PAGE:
Under normal circumstances, my family would be preparing for the Year of the Ox with massive grocery hauls to host large family dinners, while booking multiple tables at restaurants for festive meals, and organizing visits to our relatives’ homes to bai leen (give our best wishes for the new year)—with gifts and offerings in tow.
None of these time-honoured traditions will take place this year, but that doesn’t mean Lunar New Year, and all the tasty foods that come with it, is cancelled. In honour of the Asian holiday, which this year takes place on February 12, many local restaurants and food businesses are offering delicious and auspicious culinary creations and menu features for diners to enjoy with their household.
From seafood platters to dessert sets to multicourse menus, here’s what to eat to ring in the Year of the Ox.
The sweet stuff is just as important as the savoury, and Chinatown’s Buttermere has dessert covered for Lunar New Year. Its mini-dessert set includes prosperous treats such as lemon dacquoise fortune orange, sesame-and-osmanthus whipped ganache puff pastry, chocolate financier pineapple lantern, and several macarons. A limited edition Year of the Ox cake is now sold out, but it featured flavours such as assam sponge, cornflake crunch, chestnut panna cotta with chestnut crumbs, and assam-tea mousse.
Pre-ordering is open now, and orders can be picked up from February 10 to 14.
Those who plan to celebrate with their immediate household for Lunar New Year should have this takeout meal on their radar. Potluck Hawker Eatery is offering an eight-course, Lunar Family Love feast for the holiday, showcasing Malaysian and Singaporean flavours. One of the featured dishes is albacore tuna and Dungeness crab yu sheng, or “prosperity toss,” which is an interactive and traditional dish that is meant to be loud and messy, but brings good luck and joy.
The takeout meal can feed four to six people, which also includes whole Hainanese chicken with truffled soy bean sauce, whole chili lobster with longevity noodles, duck confit and Chinese sausage fried rice, golden steam buns with housemade kaya, complimentary Thai milk tea, and more.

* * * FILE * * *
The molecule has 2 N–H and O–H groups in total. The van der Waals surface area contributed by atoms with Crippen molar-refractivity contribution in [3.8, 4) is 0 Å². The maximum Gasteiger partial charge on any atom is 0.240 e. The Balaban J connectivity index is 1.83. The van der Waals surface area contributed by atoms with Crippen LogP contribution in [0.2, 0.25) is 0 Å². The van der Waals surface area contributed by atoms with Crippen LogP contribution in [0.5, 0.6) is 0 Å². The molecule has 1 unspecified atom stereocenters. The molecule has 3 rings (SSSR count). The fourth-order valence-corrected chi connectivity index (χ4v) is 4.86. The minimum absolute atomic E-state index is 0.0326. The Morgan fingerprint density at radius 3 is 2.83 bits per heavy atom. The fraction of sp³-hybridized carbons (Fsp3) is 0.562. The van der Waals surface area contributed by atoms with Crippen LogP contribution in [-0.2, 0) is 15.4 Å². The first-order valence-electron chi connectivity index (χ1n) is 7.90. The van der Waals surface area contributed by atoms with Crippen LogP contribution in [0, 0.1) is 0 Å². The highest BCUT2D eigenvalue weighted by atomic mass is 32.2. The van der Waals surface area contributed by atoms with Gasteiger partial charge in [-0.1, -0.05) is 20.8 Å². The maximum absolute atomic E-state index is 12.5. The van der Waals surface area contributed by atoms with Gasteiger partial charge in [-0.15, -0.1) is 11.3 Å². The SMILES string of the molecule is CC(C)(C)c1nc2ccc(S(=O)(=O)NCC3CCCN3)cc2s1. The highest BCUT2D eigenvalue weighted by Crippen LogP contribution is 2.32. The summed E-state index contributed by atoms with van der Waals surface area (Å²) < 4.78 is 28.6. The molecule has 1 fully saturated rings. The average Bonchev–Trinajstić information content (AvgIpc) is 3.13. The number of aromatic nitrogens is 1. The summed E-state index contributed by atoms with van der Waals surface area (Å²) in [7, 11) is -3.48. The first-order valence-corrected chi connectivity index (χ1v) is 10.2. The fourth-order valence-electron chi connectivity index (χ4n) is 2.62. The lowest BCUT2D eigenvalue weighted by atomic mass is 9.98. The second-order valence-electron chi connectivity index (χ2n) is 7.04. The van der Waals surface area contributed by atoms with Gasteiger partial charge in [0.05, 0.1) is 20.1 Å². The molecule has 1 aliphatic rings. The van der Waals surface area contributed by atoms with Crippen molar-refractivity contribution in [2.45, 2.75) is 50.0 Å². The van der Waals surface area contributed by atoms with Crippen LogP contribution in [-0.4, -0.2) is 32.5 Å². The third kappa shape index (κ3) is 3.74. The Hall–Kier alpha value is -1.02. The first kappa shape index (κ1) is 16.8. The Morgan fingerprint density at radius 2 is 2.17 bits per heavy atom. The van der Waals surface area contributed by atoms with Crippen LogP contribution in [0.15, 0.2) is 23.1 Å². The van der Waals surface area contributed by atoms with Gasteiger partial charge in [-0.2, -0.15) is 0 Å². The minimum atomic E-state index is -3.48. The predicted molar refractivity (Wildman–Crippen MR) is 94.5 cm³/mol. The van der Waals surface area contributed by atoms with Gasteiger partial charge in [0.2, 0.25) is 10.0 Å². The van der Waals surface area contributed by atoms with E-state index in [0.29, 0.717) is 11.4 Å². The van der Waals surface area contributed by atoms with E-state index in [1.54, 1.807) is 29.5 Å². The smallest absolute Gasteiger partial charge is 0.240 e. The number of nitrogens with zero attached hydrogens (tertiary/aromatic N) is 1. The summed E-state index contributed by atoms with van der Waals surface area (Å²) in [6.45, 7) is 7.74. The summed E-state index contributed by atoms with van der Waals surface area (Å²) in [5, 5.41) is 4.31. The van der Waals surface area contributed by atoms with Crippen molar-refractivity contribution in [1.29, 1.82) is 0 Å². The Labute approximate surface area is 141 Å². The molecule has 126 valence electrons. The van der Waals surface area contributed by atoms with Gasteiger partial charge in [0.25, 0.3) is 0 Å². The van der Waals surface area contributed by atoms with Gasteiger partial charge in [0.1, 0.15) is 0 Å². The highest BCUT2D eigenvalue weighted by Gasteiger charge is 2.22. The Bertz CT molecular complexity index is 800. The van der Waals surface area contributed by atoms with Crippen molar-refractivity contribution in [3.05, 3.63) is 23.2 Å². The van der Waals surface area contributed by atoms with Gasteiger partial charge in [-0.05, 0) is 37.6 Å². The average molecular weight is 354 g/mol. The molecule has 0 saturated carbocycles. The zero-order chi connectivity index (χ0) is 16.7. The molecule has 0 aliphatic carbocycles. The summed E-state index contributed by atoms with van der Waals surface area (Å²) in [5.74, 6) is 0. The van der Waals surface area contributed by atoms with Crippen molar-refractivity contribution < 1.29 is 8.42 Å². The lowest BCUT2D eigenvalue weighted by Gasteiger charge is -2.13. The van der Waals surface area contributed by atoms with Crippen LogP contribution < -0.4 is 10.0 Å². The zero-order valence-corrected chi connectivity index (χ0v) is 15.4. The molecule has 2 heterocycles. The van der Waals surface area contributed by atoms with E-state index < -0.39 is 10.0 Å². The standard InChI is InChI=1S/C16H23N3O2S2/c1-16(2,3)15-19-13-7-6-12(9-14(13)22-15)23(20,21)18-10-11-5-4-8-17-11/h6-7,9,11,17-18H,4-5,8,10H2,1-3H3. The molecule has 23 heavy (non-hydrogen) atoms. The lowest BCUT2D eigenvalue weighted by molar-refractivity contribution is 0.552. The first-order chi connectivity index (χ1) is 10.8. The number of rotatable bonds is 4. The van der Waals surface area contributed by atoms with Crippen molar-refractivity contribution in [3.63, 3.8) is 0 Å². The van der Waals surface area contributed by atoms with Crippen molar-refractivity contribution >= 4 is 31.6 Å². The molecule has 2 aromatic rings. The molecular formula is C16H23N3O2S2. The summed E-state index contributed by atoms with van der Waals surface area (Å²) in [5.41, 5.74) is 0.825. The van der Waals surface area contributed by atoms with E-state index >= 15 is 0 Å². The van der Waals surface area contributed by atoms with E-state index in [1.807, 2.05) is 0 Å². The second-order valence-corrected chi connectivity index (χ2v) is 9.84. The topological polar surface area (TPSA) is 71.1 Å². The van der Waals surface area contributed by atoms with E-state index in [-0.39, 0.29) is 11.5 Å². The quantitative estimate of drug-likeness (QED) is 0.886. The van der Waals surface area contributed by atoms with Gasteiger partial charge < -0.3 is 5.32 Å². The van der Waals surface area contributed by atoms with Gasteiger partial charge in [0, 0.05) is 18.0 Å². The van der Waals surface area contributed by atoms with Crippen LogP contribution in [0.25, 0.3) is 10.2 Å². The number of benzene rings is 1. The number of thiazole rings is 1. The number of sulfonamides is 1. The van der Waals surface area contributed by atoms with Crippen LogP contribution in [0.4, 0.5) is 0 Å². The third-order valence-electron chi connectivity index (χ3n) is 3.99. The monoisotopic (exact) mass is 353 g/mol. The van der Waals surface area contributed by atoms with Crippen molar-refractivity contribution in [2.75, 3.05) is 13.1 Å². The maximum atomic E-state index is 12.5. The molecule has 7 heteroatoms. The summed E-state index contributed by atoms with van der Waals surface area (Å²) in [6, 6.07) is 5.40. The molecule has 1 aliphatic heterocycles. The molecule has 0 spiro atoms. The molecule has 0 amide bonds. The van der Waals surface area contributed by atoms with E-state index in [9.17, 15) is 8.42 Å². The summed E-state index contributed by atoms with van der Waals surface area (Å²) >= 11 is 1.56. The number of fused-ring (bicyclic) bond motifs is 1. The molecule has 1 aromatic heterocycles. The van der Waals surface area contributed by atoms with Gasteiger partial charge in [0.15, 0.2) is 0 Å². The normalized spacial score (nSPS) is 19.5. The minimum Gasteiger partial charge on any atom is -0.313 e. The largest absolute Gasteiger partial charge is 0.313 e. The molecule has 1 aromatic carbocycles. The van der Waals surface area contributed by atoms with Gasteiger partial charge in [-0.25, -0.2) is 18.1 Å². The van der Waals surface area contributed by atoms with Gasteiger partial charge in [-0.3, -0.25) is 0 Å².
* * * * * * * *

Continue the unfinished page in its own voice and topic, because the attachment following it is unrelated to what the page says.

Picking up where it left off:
Pre-ordering is available now for takeout only from February 11 to 14.
Congee is a hearty rice porridge consumed by many Asian families, and it’s especially satisfying as a breakfast dish. Fresh Ideas Start Here (F.I.S.H.) has created a delicious seafood version in its signature halibut broth, which features a rotating selection of seafood such as B.C. octopus, wild salmon, east coast scallops, and other fresh fish. Fresh local B.C. uni (sea urchin) can also be included for an additional fee.
There are many auspicious meanings to this dish: fish in Chinese, yu, means “fortune is upon you,” and the golden hue of the uni can allude to golden nuggets, symbolizing great wealth for the new year.
F.I.S.H.’s seafood congee is available at its FISHbar daily.
This West Vancouver chocolate and pastry shop is joining the Lunar New Year festivities by offering a limited edition OX chocolate showpiece to ring in the new zodiac. Made with dark and white chocolate and gold coins at its base, the whimsical character holds up a chocolate sign that says gung hei fat choy—the Chinese greeting that translates to “wishing you great happiness and prosperity.”
This limited showpiece is available in-store now.
Since meal kits continue to be a popular food trend this year, it makes sense that meal-kit company Chefs Plate is offering a Lunar New Year-inspired creation. Its tasty chicken-and-shrimp chow mein with chili-garlic oil recipe includes mushrooms and fresh bok choy and all the condiments you’ll need to make this new year’s meal at home. Many Asian families enjoy long noodles on the first day of the lunar calendar because they symbolize longevity.
Ordering is available until February 10.
The Chinese Restaurant Awards have teamed up with eight top restaurants in Metro Vancouver to offer a new culinary experience in celebration of Lunar New Year. Part dining series and part fundraiser, each restaurant will donate $25 from each dinner menu sale to the new St. Paul’s Hospital to be constructed on Vancouver’s False Creek Flats. Diners will get to enjoy special menus featuring a variety of cuisines, including Cantonese, Sichuan, Pan-Asian, Hong Kong-style, and more.
Participating restaurants include Bamboo Grove Restaurant, Fortune Terrace Chinese Cuisine, Heritage Asian Eatery, Hotpot Palace, Joy Café by Fortune Terrace, Po Kong Vegetarian Restaurant, The Fish Man, and Torafuku.
The dinner menus will be served from February 8 to 21.
Seafood is always a popular dish during Lunar New Year, and Cardero’s is offering a special seafood platter for the occasion. The sizeable offering features a dozen fresh oysters, chilled clams, prawns, mussels, crab claws, ahi tuna tataki, salmon poke, and several condiments such as miso-ginger vinaigrette, red-wine mignonette, and cocktail sauce.
This platter is available February 11 and 12.
Social enterprise Cà Phê is offering two limited-edition Lunar New Year treat boxes in celebration of Tết (Lunar New Year in Vietnamese). Founder Minna Van says this year’s festivities will look very different, so she wanted to create something for families to enjoy together, virtually.
Each red-and-gold gift box (available in two sizes) comes with lucky red envelopes, traditional fortune candies, candied lotus seeds, candied coconuts, a bag of Cà Phê coffee beans, and phin (coffee brewing tool).
Pre-ordering is available now for pickup or delivery, and proceeds will go toward educational and community programming in the Downtown Eastside.
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